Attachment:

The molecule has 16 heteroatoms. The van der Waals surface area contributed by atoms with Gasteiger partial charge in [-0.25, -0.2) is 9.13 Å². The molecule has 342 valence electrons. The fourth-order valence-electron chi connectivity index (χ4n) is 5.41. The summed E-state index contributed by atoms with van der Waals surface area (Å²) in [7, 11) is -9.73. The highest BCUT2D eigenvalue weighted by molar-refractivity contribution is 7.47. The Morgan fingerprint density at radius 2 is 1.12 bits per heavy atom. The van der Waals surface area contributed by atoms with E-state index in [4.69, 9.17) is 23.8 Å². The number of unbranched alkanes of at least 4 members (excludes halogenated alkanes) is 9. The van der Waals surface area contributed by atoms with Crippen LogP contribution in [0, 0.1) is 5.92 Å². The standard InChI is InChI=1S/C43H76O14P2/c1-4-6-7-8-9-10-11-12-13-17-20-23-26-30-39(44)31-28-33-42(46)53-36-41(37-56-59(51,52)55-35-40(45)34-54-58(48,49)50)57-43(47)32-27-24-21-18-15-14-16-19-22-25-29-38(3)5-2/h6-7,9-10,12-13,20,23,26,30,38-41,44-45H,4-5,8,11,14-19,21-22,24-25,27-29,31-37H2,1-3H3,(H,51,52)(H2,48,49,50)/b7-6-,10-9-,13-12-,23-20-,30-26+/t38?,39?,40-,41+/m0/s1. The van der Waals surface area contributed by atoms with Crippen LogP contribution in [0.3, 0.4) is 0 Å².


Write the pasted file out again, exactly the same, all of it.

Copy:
The molecule has 16 heteroatoms. The van der Waals surface area contributed by atoms with Gasteiger partial charge in [-0.25, -0.2) is 9.13 Å². The molecule has 342 valence electrons. The fourth-order valence-electron chi connectivity index (χ4n) is 5.41. The summed E-state index contributed by atoms with van der Waals surface area (Å²) in [7, 11) is -9.73. The highest BCUT2D eigenvalue weighted by molar-refractivity contribution is 7.47. The Morgan fingerprint density at radius 2 is 1.12 bits per heavy atom. The van der Waals surface area contributed by atoms with E-state index in [4.69, 9.17) is 23.8 Å². The number of unbranched alkanes of at least 4 members (excludes halogenated alkanes) is 9. The van der Waals surface area contributed by atoms with Crippen LogP contribution in [0, 0.1) is 5.92 Å². The standard InChI is InChI=1S/C43H76O14P2/c1-4-6-7-8-9-10-11-12-13-17-20-23-26-30-39(44)31-28-33-42(46)53-36-41(37-56-59(51,52)55-35-40(45)34-54-58(48,49)50)57-43(47)32-27-24-21-18-15-14-16-19-22-25-29-38(3)5-2/h6-7,9-10,12-13,20,23,26,30,38-41,44-45H,4-5,8,11,14-19,21-22,24-25,27-29,31-37H2,1-3H3,(H,51,52)(H2,48,49,50)/b7-6-,10-9-,13-12-,23-20-,30-26+/t38?,39?,40-,41+/m0/s1. The van der Waals surface area contributed by atoms with Crippen LogP contribution in [0.3, 0.4) is 0 Å².